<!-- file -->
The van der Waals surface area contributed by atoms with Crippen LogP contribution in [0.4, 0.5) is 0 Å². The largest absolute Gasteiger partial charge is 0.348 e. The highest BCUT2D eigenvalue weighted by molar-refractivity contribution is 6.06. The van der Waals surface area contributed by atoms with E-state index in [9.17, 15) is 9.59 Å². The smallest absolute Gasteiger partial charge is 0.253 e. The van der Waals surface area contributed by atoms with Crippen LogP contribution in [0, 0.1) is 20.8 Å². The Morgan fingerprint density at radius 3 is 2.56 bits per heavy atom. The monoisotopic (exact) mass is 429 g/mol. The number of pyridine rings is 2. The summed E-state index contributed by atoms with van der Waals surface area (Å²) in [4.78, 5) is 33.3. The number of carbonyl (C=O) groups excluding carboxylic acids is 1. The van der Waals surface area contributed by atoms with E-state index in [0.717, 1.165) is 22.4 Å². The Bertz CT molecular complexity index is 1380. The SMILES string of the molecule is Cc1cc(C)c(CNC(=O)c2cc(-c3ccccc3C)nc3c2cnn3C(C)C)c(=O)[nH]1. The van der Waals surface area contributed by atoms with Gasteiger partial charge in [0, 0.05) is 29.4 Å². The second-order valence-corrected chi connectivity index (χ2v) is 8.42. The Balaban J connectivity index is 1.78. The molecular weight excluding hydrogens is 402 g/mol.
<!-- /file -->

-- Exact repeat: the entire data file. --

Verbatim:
The van der Waals surface area contributed by atoms with Crippen LogP contribution in [0.4, 0.5) is 0 Å². The largest absolute Gasteiger partial charge is 0.348 e. The highest BCUT2D eigenvalue weighted by molar-refractivity contribution is 6.06. The van der Waals surface area contributed by atoms with E-state index in [9.17, 15) is 9.59 Å². The smallest absolute Gasteiger partial charge is 0.253 e. The van der Waals surface area contributed by atoms with Crippen LogP contribution in [0, 0.1) is 20.8 Å². The Morgan fingerprint density at radius 3 is 2.56 bits per heavy atom. The monoisotopic (exact) mass is 429 g/mol. The number of pyridine rings is 2. The summed E-state index contributed by atoms with van der Waals surface area (Å²) in [4.78, 5) is 33.3. The number of carbonyl (C=O) groups excluding carboxylic acids is 1. The van der Waals surface area contributed by atoms with E-state index in [0.717, 1.165) is 22.4 Å². The Bertz CT molecular complexity index is 1380. The SMILES string of the molecule is Cc1cc(C)c(CNC(=O)c2cc(-c3ccccc3C)nc3c2cnn3C(C)C)c(=O)[nH]1. The van der Waals surface area contributed by atoms with Gasteiger partial charge in [0, 0.05) is 29.4 Å². The second-order valence-corrected chi connectivity index (χ2v) is 8.42. The Balaban J connectivity index is 1.78. The molecular weight excluding hydrogens is 402 g/mol.